Voters wait in line at a polling site in Toledo, Ohio. Photo: David Greedy/Getty Images

Restrictive voting policies could influence the outcome of 2018 battleground races in at least four states: Georgia, North Dakota, Ohio and Arkansas.

The battle lines: Voting rights advocates say Republicans are trying to prevent minorities, who overwhelmingly vote Democratic, from casting ballots. But Republicans argue that their efforts are meant to increase voter confidence, modernize elections and combat rampant voter fraud — even though numerous studies have found no evidence of widespread voter irregularities in the U.S.

State of play: In North Dakota, Native Americans are working to minimize the effects of the Supreme Court’s decision to uphold the state’s voter ID law, which requires voters to provide identification with their residential address rather than a P.O. box number.

  • Critics said the high court’s move harms Native American voters who live on reservations, where residential addresses largely do not exist. It also threatens the reelection of Heidi Heitkamp, one of the Senate’s most vulnerable red-state Democratic incumbents, who has received broad support among Native American voters in the past.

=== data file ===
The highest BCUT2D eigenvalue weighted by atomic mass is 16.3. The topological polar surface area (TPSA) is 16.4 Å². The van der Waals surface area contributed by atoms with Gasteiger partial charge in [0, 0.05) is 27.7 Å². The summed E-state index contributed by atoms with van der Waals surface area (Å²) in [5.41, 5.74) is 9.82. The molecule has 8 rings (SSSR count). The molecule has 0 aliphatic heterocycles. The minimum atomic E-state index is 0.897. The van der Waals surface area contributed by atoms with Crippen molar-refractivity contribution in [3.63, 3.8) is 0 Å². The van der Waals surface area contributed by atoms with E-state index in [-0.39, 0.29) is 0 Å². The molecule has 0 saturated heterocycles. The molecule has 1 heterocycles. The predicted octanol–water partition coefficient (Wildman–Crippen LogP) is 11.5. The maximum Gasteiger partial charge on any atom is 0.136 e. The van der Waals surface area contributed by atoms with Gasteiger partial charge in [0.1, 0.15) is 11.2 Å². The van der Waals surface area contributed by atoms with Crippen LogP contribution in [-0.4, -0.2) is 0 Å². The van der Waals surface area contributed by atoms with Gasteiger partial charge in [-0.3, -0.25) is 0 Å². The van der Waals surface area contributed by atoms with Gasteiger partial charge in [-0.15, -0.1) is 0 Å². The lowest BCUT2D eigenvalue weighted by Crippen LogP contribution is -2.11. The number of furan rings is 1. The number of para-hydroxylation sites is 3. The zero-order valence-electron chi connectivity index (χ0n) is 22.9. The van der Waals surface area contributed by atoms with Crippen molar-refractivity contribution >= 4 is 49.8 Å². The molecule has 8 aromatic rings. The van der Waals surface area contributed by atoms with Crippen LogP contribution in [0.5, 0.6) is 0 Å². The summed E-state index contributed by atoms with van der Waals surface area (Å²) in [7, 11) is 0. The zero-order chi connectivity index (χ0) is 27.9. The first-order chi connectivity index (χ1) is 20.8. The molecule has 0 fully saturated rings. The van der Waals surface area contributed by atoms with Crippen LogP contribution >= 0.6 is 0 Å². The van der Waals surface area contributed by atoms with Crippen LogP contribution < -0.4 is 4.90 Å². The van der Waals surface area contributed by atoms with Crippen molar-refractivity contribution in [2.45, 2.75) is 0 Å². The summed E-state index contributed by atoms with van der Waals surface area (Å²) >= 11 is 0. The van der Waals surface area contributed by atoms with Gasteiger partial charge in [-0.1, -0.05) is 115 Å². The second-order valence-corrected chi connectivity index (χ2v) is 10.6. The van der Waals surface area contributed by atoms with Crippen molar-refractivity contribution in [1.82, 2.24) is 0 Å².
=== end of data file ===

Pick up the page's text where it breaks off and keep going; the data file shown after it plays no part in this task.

In Georgia, a coalition of civil rights groups sued Brian Kemp, the secretary of state and Republican nominee for governor, last week for placing more than 53,000 voter applications on a “pending” list. The list — created by the voter verification method called “exact match,” which requires voter applications be perfectly matched with information on file — has a disproportionately high number of black voters.

  • Kemp’s spokeswoman, Candice Broce, denied accusations of voter suppression and said those affected will be allowed to cast ballots if they show a photo ID that proves they are eligible to vote.

In Ohio, a voting rights group recently appealed a federal judge’s decision to uphold the state’s aggressive efforts to purge its voting rolls. The system, which disproportionately affects minorities and the poor, kicks people off the rolls if they skip a few elections and fail to respond to a notice from election officials. 

  • The appeal seeks to allow purged voters to cast ballots next month in a state that features high-profile races for governor, the U.S. Senate and a few key House seats.

In Arkansas, where Democrats hope to flip a Republican-held House seat, the state’s highest court upheld a voter ID law that requires residents to show photo identification before voting. But voters can cast provisional ballots without an ID if they sign a sworn affidavit.

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